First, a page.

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Which brings me to gyms. I have two options: using a free gym thirty seconds’ walk from my apartment, or paying ₩1500 to use the “Energy Farm” (nuclear power plant) gym. It’s a rather nice set up they have: bowling alley, swimming pool, full gym, squash courts, and a few outdoor areas. My weight routines have been rather slow going, but I’m getting there. One item of note: many gyms in Asia offer vibration belts for relaxation and stimulating the muscles; I don’t know if this is true of the US, but when in Rome…

Teaching English

As I mentioned, my school is very, very, very relaxed compared to my time at AEON in Japan. However, this is not a case of “it’s strict in Japan, it’s easy in Korea.” Far from it. I just have the fortune of having a good boss, which is paramount when teaching at a hagwon (private academy, 학원). Why is my boss good? Let me count the ways…

1. He’s the father of a 4-year-old, so he understands the trials and tribulations of dealing with a group of children.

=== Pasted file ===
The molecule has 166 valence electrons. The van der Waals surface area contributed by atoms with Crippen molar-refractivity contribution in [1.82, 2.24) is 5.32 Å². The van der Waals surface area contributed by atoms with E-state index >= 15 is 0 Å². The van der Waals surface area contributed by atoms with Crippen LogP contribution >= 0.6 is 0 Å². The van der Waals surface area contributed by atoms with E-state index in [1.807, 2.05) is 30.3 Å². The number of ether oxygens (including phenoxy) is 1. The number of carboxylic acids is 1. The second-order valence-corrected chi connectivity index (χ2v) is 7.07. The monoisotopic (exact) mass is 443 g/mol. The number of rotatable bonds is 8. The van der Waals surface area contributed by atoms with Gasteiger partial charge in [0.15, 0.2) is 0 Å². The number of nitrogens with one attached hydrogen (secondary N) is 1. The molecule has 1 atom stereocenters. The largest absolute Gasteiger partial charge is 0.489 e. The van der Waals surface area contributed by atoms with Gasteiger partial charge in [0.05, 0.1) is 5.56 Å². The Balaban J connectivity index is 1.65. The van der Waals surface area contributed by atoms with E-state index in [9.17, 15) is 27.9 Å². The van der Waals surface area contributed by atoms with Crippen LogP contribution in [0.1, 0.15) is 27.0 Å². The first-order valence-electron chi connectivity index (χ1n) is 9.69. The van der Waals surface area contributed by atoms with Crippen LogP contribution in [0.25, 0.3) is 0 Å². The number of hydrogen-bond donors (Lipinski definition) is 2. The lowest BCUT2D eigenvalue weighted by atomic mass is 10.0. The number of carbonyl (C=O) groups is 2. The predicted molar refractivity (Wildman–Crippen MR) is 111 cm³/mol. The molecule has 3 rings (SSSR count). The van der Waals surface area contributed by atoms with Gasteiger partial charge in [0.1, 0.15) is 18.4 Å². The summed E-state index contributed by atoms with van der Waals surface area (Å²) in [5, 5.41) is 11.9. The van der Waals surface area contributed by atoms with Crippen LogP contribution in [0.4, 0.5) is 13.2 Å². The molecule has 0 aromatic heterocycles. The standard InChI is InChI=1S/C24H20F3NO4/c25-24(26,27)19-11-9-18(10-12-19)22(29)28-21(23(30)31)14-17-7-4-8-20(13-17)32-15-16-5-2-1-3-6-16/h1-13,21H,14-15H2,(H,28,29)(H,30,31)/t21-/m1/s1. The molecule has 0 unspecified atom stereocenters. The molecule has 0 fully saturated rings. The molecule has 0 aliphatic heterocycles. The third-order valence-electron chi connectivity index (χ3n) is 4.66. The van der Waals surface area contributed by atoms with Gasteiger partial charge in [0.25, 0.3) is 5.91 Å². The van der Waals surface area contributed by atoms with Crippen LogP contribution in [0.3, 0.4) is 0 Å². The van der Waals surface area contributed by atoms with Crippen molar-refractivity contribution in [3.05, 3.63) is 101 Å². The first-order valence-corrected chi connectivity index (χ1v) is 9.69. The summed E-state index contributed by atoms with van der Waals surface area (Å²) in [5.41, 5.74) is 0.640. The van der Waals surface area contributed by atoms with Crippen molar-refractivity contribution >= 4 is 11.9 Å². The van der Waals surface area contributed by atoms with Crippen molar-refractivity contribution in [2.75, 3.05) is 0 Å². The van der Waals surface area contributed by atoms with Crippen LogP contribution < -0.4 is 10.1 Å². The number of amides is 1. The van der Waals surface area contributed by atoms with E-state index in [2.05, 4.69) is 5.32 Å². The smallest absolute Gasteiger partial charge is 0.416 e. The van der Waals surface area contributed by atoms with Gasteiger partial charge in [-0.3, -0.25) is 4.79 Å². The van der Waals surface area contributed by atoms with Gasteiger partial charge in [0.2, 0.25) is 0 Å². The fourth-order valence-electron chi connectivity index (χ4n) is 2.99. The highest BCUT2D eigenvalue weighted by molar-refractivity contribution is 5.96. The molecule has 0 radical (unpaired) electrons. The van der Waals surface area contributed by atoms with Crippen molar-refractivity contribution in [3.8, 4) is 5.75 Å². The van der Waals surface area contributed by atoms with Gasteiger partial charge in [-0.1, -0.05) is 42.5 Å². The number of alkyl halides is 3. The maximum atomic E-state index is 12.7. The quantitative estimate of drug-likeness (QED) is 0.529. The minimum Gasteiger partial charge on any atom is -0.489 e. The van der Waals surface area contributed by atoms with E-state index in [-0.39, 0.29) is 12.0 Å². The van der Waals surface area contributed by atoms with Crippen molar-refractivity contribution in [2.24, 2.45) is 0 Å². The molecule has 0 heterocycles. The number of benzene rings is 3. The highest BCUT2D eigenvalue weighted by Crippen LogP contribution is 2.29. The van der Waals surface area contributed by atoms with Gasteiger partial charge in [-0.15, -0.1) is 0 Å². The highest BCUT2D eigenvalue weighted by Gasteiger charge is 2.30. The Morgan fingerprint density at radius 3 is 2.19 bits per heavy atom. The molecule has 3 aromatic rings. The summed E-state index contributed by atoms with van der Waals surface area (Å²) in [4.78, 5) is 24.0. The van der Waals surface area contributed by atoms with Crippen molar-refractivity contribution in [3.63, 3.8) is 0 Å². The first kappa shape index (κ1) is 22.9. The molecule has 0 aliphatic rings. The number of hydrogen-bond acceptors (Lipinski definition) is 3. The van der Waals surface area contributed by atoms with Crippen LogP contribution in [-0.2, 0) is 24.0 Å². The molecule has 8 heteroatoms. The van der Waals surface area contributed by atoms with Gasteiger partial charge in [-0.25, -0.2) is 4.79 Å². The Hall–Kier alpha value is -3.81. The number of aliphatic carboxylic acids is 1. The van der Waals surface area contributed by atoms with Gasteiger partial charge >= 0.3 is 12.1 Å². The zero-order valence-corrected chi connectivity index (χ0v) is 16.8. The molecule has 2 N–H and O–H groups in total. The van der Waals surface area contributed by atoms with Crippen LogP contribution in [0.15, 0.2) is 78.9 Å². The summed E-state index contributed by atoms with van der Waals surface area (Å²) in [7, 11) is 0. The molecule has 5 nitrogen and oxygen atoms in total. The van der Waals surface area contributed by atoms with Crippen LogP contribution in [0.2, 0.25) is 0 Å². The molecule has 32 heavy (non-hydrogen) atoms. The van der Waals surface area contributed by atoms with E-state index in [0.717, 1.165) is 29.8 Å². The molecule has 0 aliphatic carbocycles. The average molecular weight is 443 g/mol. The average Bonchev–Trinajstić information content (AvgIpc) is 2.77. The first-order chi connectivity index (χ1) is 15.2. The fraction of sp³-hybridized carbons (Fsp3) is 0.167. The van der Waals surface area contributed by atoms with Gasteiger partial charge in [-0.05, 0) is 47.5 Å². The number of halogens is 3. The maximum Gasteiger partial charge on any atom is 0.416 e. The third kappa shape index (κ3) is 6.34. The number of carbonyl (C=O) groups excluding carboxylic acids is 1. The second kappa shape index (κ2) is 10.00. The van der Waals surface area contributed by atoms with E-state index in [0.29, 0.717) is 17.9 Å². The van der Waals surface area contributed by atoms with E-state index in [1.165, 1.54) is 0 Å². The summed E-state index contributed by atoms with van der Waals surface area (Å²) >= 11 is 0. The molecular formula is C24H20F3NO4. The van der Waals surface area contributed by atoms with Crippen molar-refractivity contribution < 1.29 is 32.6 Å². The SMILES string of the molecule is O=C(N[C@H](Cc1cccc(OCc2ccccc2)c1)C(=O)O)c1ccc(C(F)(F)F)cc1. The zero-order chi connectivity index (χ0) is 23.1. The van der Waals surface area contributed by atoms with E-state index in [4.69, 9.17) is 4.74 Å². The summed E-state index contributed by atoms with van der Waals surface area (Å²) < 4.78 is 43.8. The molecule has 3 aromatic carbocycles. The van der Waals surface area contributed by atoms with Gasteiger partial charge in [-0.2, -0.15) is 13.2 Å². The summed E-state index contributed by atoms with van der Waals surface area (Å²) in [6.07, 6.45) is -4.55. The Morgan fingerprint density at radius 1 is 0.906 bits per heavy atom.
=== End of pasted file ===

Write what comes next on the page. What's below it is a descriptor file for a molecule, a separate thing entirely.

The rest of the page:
2. He loves his town, and he cares about the progress of his students.

3. He respects me, by not treating me as an English-speaking monkey. He understands I have a life, and abides by the boundaries between work and home. He listens to my suggestions.

4. Financially, he’s loaned me some cash to get by until my first paycheck.

5. He doesn’t have a problem with me scolding the kids in Korean (key to establishing control, I think).

I work in a hagwon, which means tighter hours, fewer vacations, and no insurance for three months. On the other hand, I get to sleep in. I have security. Plenty of newbie teachers can get screwed by private academy bosses over scheduling, “teaching hours”, vacation time, and being terminated prior to finishing their contracts (to avoid paying bonuses). And, I need little-to-no preparation time for classes. All in all, a good environment.